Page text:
Friday, March 20, 2009

Who Are the 农民工 (Nongmingong)

Boasting a population of between 110-210 million, many different types of people fall under the classification of nongmingong, or migrant laborer. Despite the group’s size and diversity, however, there are some general characteristics that are prevalent among its constituents.

The vast majority of China’s migrant workers are farmers from the country’s interior and western provinces who were inspired to leave their home villages by a series of factors: push – general economic need, environmental degradation, land repossession by the government; and pull – economic want, the excitement associated with urban life, and freedom from family obligations. The first wave of migrant workers, those who left home in the early 1980s, sought employment primarily in China’s major cities and special economic zones, located in the south and east of the country. While these areas are still attractive destinations, the development of numerous cities in traditionally poor provinces, often municipalities targeted by the “Develop the West” (xibu da kaifa) campaigns initiated by Beijing, has led an increasing number of farmers to migrate to places closer to home. As a result, urban centers such as Chongqing and Zhengzhou are now full to brim with low-wage laborers hailing from the large, impoverished areas that surround them.

For most members of the floating population, moving from the countryside to the cities is made possible by an informal migrant network. Unlike their predecessors, today’s nongmingong don’t typically set off in search of work on their own. Rather, they follow in the footsteps of family members or friends, contacting them ahead of time to inquire as to the availability of jobs in the city and/or staying with them while looking for employment. People from the same village often migrate together, work together, and live together. Some even go into business together, starting small enterprises selling produce, cutting hair, or doing tailor work. The result is a series of urban migrant colonies that are diverse in terms the overall geographic origin of their residents, but that are often organized into mini-provinces, with one block occupied by people from Hebei, another by people from Anhui, etc.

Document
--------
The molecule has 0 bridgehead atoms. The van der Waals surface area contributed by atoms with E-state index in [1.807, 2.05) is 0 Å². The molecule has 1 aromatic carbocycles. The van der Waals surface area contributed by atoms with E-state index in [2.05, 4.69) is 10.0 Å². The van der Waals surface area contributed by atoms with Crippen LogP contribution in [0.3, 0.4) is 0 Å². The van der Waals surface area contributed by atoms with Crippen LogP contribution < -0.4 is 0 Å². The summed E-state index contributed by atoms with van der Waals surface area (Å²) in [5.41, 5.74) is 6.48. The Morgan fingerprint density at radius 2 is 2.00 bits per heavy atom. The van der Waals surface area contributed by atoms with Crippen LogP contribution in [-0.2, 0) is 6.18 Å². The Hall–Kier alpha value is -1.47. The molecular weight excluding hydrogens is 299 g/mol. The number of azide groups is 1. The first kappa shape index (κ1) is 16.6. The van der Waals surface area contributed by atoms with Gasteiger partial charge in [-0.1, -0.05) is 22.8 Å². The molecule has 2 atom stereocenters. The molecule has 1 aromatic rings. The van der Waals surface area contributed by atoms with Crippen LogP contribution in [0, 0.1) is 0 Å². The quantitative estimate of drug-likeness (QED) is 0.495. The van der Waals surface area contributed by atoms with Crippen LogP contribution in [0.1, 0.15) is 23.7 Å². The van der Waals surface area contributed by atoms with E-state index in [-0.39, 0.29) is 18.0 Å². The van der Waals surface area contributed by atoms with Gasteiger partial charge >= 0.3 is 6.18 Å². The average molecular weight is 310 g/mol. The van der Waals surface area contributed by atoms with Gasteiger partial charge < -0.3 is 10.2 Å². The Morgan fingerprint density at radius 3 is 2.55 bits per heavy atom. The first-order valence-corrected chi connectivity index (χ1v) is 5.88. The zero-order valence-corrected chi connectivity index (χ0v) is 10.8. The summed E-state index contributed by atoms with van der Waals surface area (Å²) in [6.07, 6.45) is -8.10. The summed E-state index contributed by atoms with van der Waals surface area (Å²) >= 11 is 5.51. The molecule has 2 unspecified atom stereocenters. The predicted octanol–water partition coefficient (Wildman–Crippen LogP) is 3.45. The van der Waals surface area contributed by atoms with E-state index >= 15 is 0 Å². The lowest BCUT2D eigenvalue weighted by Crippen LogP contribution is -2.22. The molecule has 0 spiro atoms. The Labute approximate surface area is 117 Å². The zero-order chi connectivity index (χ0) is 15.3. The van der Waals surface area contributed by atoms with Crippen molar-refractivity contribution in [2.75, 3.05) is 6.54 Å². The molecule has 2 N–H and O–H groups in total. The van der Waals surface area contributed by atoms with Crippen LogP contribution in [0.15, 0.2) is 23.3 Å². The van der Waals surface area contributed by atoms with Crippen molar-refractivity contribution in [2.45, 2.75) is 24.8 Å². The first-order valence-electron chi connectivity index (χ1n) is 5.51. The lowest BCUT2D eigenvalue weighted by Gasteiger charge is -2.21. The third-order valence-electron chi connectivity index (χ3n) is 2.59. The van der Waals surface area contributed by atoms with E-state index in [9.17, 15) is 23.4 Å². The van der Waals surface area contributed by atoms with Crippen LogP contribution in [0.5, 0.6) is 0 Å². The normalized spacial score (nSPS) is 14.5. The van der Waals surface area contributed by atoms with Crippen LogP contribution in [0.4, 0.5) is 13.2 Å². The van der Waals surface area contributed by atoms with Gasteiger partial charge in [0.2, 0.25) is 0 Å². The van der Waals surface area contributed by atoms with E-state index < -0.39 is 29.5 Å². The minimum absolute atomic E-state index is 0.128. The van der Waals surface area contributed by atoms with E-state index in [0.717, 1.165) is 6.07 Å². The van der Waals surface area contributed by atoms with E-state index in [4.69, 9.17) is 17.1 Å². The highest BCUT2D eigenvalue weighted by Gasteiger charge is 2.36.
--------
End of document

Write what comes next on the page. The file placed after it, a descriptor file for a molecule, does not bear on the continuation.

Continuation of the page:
Few nongmingong are sentimentally or otherwise attached to anywhere other than their hometown. Thus, once they have left the village their movement becomes very fluid – frequent and unpredictable. As opportunities materialize and disappear, they will move from city-to-city and province-to-province, often on short notice. Within cities themselves movement is even more common. Indeed, many small-scale enterprises are mobile, designed to be easily moved from neighborhood to neighborhood depending on the business trends of the day.

The floating population has been an integral component of Chinese development, providing the cheap labor needed to invigorate the Chinese economy. Nevertheless, its members are far from welcomed with open arms by city governments and the established urban residency. As one scholar noted in a 2006 article, “[r]ural migrants in cities are institutionally inferior and socially marginalized.” Their rural hukou inhibits access to state provided or subsidized goods and services such as health care, housing, pensions, and education for their children, limiting their ability to advance in society. Moreover, rather than assimilating into the social networks of urban areas, migrant workers typically find themselves inhabiting a component of society completely abandoned by city residents. Such social isolation lends itself to discrimination, making it easy for urbanites to blame the invading “country bumpkins” for society’s ills. Among the litany of problems urban residents attribute to the arrival of migrant workers are traffic jams, high population density, and general crime. As scholars Wang Feng and Xuejin Zuo aptly noted, “[t]he stereotype of rural migrants is that they are uneducated, ignorant, dirty, and also have high propensities to be criminals.”